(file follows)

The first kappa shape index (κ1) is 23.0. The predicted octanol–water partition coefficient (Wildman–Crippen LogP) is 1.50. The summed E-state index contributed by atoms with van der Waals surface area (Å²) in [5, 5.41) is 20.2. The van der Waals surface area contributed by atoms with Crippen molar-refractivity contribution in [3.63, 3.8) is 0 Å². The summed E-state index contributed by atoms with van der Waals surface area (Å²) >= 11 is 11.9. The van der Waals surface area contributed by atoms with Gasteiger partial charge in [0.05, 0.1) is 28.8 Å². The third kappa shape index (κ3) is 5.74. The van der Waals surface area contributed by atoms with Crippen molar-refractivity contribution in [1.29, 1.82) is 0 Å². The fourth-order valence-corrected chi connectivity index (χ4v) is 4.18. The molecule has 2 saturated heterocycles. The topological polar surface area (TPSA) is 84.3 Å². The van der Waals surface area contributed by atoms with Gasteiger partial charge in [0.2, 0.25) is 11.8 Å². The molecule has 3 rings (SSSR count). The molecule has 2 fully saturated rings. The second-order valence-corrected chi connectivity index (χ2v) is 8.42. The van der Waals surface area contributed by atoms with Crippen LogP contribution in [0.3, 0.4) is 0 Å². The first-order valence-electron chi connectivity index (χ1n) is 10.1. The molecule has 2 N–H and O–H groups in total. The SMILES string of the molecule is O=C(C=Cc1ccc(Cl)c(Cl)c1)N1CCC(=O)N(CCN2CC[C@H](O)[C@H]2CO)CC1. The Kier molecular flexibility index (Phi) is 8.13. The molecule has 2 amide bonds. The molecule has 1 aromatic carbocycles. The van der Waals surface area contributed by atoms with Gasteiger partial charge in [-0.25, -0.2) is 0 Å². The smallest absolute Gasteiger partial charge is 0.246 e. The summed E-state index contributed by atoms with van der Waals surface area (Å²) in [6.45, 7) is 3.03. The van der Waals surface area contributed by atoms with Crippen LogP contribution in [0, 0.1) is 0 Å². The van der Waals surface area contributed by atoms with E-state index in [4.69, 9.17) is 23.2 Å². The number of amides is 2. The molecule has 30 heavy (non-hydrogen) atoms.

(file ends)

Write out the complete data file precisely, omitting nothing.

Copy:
The first kappa shape index (κ1) is 23.0. The predicted octanol–water partition coefficient (Wildman–Crippen LogP) is 1.50. The summed E-state index contributed by atoms with van der Waals surface area (Å²) in [5, 5.41) is 20.2. The van der Waals surface area contributed by atoms with Crippen molar-refractivity contribution in [3.63, 3.8) is 0 Å². The summed E-state index contributed by atoms with van der Waals surface area (Å²) >= 11 is 11.9. The van der Waals surface area contributed by atoms with Gasteiger partial charge in [0.05, 0.1) is 28.8 Å². The third kappa shape index (κ3) is 5.74. The van der Waals surface area contributed by atoms with Crippen molar-refractivity contribution in [1.29, 1.82) is 0 Å². The fourth-order valence-corrected chi connectivity index (χ4v) is 4.18. The molecule has 2 saturated heterocycles. The topological polar surface area (TPSA) is 84.3 Å². The van der Waals surface area contributed by atoms with Gasteiger partial charge in [0.2, 0.25) is 11.8 Å². The molecule has 3 rings (SSSR count). The molecule has 2 fully saturated rings. The second-order valence-corrected chi connectivity index (χ2v) is 8.42. The van der Waals surface area contributed by atoms with Crippen LogP contribution in [0.3, 0.4) is 0 Å². The first-order valence-electron chi connectivity index (χ1n) is 10.1. The molecule has 2 N–H and O–H groups in total. The SMILES string of the molecule is O=C(C=Cc1ccc(Cl)c(Cl)c1)N1CCC(=O)N(CCN2CC[C@H](O)[C@H]2CO)CC1. The Kier molecular flexibility index (Phi) is 8.13. The molecule has 2 amide bonds. The molecule has 1 aromatic carbocycles. The van der Waals surface area contributed by atoms with Gasteiger partial charge in [-0.25, -0.2) is 0 Å². The smallest absolute Gasteiger partial charge is 0.246 e. The summed E-state index contributed by atoms with van der Waals surface area (Å²) in [6.45, 7) is 3.03. The van der Waals surface area contributed by atoms with Crippen LogP contribution in [0, 0.1) is 0 Å². The van der Waals surface area contributed by atoms with E-state index in [4.69, 9.17) is 23.2 Å². The number of amides is 2. The molecule has 30 heavy (non-hydrogen) atoms.